Full Text Available Objective: To evaluate a pilot of a laboratory model for relating pharmacogenetics to clinical decision making. Case Study: This pilot was undertaken and evaluated to help determine if a pharmacogenetics laboratory should be included in the core Doctor of Pharmacy curriculum. The placement of the laboratory exercise in the curriculum was determined by identifying the point in the curriculum where the students had been introduced to the chemistry of deoxyribonucleic acid (DNA as well as instructed on the chemistry of genetic variation. The laboratory included cytochrome P450 2C19 genotyping relative to the *2 variant. Twenty-four students served as the pilot group. Students provided buccal swabs as the source of DNA. Students stabilized the samples and were then provided instructions related to sample preparation, polymerase chain reaction, and gel electrophoresis. The results were reported as images of gels. Students used a reference gel image to compare their results to. Students then applied a dosing algorithm to make a “clinical decision” relative to clopidogrel use. Students were offered a post laboratory survey regarding attitudes toward the laboratory. Twenty-four students completed the laboratory with genotyping results being provided for 22 students (91.7%. Sixteen students were wild-type (*1/*1, while six students were heterozygous (*1/*2. Twenty-three students (96% completed the post laboratory survey. All 23 agreed (6, 26.1% or strongly agreed (17, 73.9% that the laboratory “had relevance and value in the pharmacy curriculum”. Conclusion: The post pilot study survey exploring a laboratory model for pharmacogenetics related to clinical decision making indicated that such a laboratory would be viewed positively by students. This model may be adopted by colleges to expand pharmacogenetics education.

  6. An exploration of decision aid effectiveness: the impact of promoting affective vs. deliberative processing on a health-related decision.

    Science.gov (United States)

    Davis, Esther L; McCaffery, Kirsten; Mullan, Barbara; Juraskova, Ilona

    2015-12-01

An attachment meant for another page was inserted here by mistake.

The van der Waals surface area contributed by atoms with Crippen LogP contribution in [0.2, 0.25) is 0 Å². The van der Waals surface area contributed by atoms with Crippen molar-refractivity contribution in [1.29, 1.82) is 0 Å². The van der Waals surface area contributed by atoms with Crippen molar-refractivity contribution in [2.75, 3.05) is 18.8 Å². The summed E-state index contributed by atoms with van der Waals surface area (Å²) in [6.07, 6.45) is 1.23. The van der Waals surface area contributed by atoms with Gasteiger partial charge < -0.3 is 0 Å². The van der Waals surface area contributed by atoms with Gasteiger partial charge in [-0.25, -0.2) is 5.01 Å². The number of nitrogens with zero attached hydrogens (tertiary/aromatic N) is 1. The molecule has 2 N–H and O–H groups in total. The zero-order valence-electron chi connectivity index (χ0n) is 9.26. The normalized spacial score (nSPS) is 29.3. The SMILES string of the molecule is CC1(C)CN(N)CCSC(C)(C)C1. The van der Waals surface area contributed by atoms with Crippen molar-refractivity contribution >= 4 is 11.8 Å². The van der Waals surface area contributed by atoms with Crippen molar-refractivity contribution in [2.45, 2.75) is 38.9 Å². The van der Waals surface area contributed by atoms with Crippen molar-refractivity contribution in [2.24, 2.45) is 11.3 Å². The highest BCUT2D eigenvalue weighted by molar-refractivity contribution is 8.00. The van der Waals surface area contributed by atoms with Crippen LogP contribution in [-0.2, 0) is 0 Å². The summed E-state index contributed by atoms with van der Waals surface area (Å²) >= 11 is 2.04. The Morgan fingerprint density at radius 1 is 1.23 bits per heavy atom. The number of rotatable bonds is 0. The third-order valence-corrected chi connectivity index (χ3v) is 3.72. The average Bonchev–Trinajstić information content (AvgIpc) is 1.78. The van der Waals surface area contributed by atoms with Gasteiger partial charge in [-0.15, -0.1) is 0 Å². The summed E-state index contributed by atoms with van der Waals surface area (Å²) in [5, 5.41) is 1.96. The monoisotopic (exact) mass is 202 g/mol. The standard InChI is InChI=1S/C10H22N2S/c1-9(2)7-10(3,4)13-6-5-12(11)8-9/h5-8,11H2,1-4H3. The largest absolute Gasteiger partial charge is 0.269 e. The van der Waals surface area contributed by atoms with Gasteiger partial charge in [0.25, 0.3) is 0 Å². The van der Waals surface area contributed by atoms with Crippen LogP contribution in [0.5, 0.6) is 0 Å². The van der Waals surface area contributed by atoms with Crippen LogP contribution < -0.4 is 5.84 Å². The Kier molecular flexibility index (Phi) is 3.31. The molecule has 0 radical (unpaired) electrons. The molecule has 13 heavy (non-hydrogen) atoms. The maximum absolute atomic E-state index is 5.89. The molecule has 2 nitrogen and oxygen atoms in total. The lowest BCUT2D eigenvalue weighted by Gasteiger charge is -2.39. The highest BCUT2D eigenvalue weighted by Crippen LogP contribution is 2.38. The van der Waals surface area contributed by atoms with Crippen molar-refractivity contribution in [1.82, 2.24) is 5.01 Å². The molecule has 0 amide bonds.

Decision aids (DAs) are non-directive communication tools that help patients make value-consistent health-care decisions. However, most DAs have been developed without an explicit theoretical framework, resulting in a lack of understanding of how DAs achieve outcomes. To investigate the effect of promoting affective vs. deliberative processing on DA effectiveness based on dual-process theory. One hundred and forty-eight female university students participated in a randomized controlled experiment with three conditions: emotion-focused, information-focused and control. Preference-value consistency, knowledge, decisional conflict and satisfaction were compared across the conditions using planned contrast analyses. The intervention comprised two different DAs and instructional manipulations. The emotion-focused condition received a modified DA with affective content and instructions to induce an affective reaction. The information-focused and control conditions received the same DA without the affective content. The information-focused condition received additional instructions to induce deliberative processing. Controlling for the experiment-wise error rate at P processing may hinder value-consistent decision making, while deliberative processing may enhance decisional satisfaction. This investigation of the effect of affective and deliberative processes in DA-supported decision making has implications for the design and use of DAs. DA effectiveness may be enhanced by incorporating a simple instruction to focus on the details of the information. © 2014 John Wiley & Sons Ltd.